Glenn Gipson August 5th, 2003 10:50 AM

>>Blair Witch, Gengis Blues, Blood, Guts and High Octane<<

These were not 30p projects, they were 60i projects. There has not been one 30p project released on 35mm to date. While it can be done, most transfer houses highly advise against shooting on 30p. What they do recommend, and what most people confuse 30p with, is 60i.

Clayton Farr August 5th, 2003 11:50 AM

Mike, thanks for the link to the article, but it looks as though they may have been remiss about not shooting in 24p. ('...didn't take full advantage of camera's abilities.')

It appears they shot in 30p both because they were anticipating an exclusively NTSC 'release' and due to their lack of familiarity with their newly received DVX100.

Especially now that common NLE tools are catching up with working with 24p material (and some doing it rather seamlessly) I would definitely advocate for working this way if your are trying to both approximate a filmic look as well as have the most universal master available. From 24fps you can then choose to go to film, NTSC, PAL, 24p DVD, and the like.

My 2 cents,

Glenn Gipson August 5th, 2003 12:05 PM

Yes, that's another issue, if you shoot 30p, you may run into problems when going into a PAL market. Everyone has to remember, 30p, is NOT 60i.

Mike Rehmus August 5th, 2003 03:23 PM

You are right about the i vs p mistake I made. I should have said 30 frames per second, interlaced or 60i with 60i being more concise. Wow, a lot of people pay attention!

I"ve deleted the inaccurate info of my original post regarding the frame rate in which American Yearbook was taped and other info you can infer from my apology below

Mike Rehmus August 8th, 2003 04:29 PM

Brian Ging emailed me to set me straight about in what mode they shot American Yearbook.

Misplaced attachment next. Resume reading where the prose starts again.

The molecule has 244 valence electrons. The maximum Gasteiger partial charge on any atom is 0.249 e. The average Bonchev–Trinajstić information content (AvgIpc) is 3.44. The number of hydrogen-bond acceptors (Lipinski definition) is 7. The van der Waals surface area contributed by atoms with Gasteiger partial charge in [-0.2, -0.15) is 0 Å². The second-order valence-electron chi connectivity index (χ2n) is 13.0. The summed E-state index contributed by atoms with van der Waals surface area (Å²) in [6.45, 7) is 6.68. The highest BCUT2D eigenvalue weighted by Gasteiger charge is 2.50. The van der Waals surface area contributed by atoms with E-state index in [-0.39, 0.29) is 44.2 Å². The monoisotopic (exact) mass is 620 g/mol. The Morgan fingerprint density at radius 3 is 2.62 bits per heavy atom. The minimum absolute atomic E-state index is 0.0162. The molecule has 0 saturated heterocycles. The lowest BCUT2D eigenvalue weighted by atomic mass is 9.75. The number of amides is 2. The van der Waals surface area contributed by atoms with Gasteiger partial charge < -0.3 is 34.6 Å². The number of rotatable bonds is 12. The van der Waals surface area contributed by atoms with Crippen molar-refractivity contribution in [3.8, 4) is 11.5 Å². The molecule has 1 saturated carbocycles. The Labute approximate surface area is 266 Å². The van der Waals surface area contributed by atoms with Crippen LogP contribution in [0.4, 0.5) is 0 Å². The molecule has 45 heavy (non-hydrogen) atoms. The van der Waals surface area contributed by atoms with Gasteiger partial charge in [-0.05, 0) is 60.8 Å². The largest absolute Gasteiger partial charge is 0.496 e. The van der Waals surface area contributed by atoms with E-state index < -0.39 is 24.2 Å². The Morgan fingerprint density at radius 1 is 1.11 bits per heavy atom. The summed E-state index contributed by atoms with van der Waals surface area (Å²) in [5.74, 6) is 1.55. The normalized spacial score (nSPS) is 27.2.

They shot in 24P "standard" mode, not 30 as I read in Millimeter (who has the facts wrong).

I may have inadvertently portayed Brian and his crew as disorganized and sloppy. That was not the intent nor the truth.

They were harried because of a first day (night) late start and an early closing time for the shooting location.

Brian pulled off a significant accomplishment with this film and it's not yet edited. After devoting more than 2 years of his life to the writing, planning and shooting of the work, he and the crew are to be commended.

Any pain I caused Brian or anyone in his crew is deeply regretted.

Max Allen April 2nd, 2004 01:07 AM

I've shot over 40 commercials in 24p. Practically every series on every major network is 24p these days. The 24p market is anything but small.

Also, the independent film market is big for manufacturers. There is a reason why the XL1 revolutionized the industry, it wasn't wedding videos.

Everyone followed that trend and continues to. Sony not making a lower cost 24p camera has nothing to do with the size of the 24p market. It has to do with a strategy to keep each camera in their product line sellable. Although they will be forced to change this strategy in the future.

You can already see a sign in the upcoming XDcam with 24p capability, the only Sony camera aside from the 900 that's 24p capable. 24p when done right creates stunning results.

Mike Rehmus April 2nd, 2004 01:41 AM

Max, this is a good one to let lie. Raise a new thread if you want to talk about 24 p and put it in the Open DV discussion where it will be more available to everyone since it is not a Sony-only issue.